Can math.atan2 return INF?
Ben Bacarisse
ben.usenet at bsb.me.uk
Thu Jun 23 15:04:36 EDT 2016
alister <alister.ware at ntlworld.com> writes:
> On Thu, 23 Jun 2016 15:39:43 +0100, Ben Bacarisse wrote:
>
>> Steven D'Aprano <steve+comp.lang.python at pearwood.info> writes:
>>
>>> On Thursday 23 June 2016 14:40, Dan Sommers wrote:
>>>
>>>>> Since x == y, the answer should be the same as for any other pair of
>>>>> x == y.
>>>>
>>>> When x == y == 0, then atan2(y, x) is 0.
>>
>> I see just added noise by making the same comment before reading the
>> rest of the thread. Sorry.
>>
>>> /s/any other pair of x == y/any other pair of x y except for zero/
>>>
>>> :-P
>>>
>>>
>>> Zero is exceptional in many ways.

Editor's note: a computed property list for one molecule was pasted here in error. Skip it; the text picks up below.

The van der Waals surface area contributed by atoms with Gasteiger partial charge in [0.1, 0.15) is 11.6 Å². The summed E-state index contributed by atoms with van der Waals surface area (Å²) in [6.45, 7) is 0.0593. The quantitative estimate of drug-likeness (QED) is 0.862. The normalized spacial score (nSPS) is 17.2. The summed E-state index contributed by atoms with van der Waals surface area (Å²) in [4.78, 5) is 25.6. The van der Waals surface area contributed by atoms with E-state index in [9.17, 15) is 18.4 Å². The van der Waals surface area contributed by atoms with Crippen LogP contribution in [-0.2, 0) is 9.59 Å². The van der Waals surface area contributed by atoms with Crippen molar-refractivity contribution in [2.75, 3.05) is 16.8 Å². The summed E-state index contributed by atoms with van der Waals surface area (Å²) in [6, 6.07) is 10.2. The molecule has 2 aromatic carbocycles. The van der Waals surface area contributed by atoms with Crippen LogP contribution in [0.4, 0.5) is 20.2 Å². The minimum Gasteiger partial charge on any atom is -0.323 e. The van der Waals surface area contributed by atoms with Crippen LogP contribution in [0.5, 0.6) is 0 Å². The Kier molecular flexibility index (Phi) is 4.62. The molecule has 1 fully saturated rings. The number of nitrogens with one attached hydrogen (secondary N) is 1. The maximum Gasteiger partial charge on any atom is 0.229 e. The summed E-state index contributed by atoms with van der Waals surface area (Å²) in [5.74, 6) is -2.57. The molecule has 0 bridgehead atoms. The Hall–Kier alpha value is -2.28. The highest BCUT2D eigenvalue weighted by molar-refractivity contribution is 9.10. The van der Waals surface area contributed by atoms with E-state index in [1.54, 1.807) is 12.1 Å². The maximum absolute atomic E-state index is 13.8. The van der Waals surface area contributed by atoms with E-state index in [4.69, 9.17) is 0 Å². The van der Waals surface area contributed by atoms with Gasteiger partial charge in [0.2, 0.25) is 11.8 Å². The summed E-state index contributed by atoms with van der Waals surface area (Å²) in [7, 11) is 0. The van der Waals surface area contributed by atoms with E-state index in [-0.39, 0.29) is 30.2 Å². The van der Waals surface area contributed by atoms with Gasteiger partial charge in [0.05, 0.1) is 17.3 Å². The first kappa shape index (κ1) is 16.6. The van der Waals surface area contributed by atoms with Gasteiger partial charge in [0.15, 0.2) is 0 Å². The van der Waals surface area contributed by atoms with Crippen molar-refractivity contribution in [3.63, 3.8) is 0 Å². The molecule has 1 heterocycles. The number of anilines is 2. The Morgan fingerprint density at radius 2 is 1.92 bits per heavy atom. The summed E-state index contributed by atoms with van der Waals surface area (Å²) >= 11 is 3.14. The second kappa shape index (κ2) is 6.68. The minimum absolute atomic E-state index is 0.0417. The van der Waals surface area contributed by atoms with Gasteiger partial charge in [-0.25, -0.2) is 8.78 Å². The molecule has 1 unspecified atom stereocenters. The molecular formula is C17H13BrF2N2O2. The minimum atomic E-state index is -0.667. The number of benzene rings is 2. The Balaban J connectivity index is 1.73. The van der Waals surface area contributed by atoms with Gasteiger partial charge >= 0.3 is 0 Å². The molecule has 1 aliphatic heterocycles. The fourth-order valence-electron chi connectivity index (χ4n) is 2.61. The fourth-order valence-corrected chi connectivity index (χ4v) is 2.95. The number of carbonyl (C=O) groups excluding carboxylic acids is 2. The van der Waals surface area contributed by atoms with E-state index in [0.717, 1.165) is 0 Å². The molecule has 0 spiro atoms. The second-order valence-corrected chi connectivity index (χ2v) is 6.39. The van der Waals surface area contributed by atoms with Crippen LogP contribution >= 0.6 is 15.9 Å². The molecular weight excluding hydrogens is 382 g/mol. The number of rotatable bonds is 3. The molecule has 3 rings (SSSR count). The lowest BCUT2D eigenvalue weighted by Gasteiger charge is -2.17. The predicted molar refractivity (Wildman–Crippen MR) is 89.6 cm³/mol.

>>
>> whereas infinity... :-)
>
> which infinity. There are many - some larger than others
The one in the post up thread now (sadly) snipped. It's not a
mathematical infinity at all but a particular floating point
representation that results from float("inf"). However it is still just
as "exceptional in many ways" as zero. (Sorry if you were making a joke
and I didn't get it.)
--
Ben.
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